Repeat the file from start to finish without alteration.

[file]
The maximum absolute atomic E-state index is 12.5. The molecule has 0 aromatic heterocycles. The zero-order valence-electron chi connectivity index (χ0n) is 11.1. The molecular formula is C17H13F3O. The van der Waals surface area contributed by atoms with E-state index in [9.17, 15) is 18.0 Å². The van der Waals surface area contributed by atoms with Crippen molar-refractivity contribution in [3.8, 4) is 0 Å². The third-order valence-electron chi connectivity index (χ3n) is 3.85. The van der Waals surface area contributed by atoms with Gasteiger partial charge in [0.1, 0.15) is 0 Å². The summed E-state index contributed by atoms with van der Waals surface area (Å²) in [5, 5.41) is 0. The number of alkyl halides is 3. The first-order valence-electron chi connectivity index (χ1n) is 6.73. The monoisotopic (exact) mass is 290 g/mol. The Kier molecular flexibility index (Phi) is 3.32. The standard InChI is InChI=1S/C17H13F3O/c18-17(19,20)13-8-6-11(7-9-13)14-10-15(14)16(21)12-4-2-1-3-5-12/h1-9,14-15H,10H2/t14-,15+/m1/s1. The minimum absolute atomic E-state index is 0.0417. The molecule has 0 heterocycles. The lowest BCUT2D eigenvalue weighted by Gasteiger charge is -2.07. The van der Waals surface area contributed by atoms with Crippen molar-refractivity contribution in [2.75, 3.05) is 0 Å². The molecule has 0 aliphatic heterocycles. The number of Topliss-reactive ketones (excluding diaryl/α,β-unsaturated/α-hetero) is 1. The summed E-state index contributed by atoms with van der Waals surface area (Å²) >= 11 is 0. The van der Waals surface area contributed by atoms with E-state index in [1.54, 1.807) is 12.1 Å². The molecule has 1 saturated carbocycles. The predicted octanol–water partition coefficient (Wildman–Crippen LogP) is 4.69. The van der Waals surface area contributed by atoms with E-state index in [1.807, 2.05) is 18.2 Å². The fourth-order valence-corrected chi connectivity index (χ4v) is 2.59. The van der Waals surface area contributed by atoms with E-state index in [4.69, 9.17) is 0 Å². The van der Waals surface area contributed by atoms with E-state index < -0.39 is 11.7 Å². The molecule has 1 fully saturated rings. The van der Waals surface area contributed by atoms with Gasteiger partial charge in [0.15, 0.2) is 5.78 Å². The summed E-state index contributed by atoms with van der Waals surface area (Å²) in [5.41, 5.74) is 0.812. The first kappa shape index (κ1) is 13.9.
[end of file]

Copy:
The maximum absolute atomic E-state index is 12.5. The molecule has 0 aromatic heterocycles. The zero-order valence-electron chi connectivity index (χ0n) is 11.1. The molecular formula is C17H13F3O. The van der Waals surface area contributed by atoms with E-state index in [9.17, 15) is 18.0 Å². The van der Waals surface area contributed by atoms with Crippen molar-refractivity contribution in [3.8, 4) is 0 Å². The third-order valence-electron chi connectivity index (χ3n) is 3.85. The van der Waals surface area contributed by atoms with Gasteiger partial charge in [0.1, 0.15) is 0 Å². The summed E-state index contributed by atoms with van der Waals surface area (Å²) in [5, 5.41) is 0. The number of alkyl halides is 3. The first-order valence-electron chi connectivity index (χ1n) is 6.73. The monoisotopic (exact) mass is 290 g/mol. The Kier molecular flexibility index (Phi) is 3.32. The standard InChI is InChI=1S/C17H13F3O/c18-17(19,20)13-8-6-11(7-9-13)14-10-15(14)16(21)12-4-2-1-3-5-12/h1-9,14-15H,10H2/t14-,15+/m1/s1. The minimum absolute atomic E-state index is 0.0417. The molecule has 0 heterocycles. The lowest BCUT2D eigenvalue weighted by Gasteiger charge is -2.07. The van der Waals surface area contributed by atoms with Crippen molar-refractivity contribution in [2.75, 3.05) is 0 Å². The molecule has 0 aliphatic heterocycles. The number of Topliss-reactive ketones (excluding diaryl/α,β-unsaturated/α-hetero) is 1. The summed E-state index contributed by atoms with van der Waals surface area (Å²) >= 11 is 0. The van der Waals surface area contributed by atoms with E-state index in [1.54, 1.807) is 12.1 Å². The molecule has 1 saturated carbocycles. The predicted octanol–water partition coefficient (Wildman–Crippen LogP) is 4.69. The van der Waals surface area contributed by atoms with E-state index in [1.807, 2.05) is 18.2 Å². The fourth-order valence-corrected chi connectivity index (χ4v) is 2.59. The van der Waals surface area contributed by atoms with E-state index in [4.69, 9.17) is 0 Å². The van der Waals surface area contributed by atoms with E-state index < -0.39 is 11.7 Å². The molecule has 1 fully saturated rings. The van der Waals surface area contributed by atoms with Gasteiger partial charge in [0.15, 0.2) is 5.78 Å². The summed E-state index contributed by atoms with van der Waals surface area (Å²) in [5.41, 5.74) is 0.812. The first kappa shape index (κ1) is 13.9.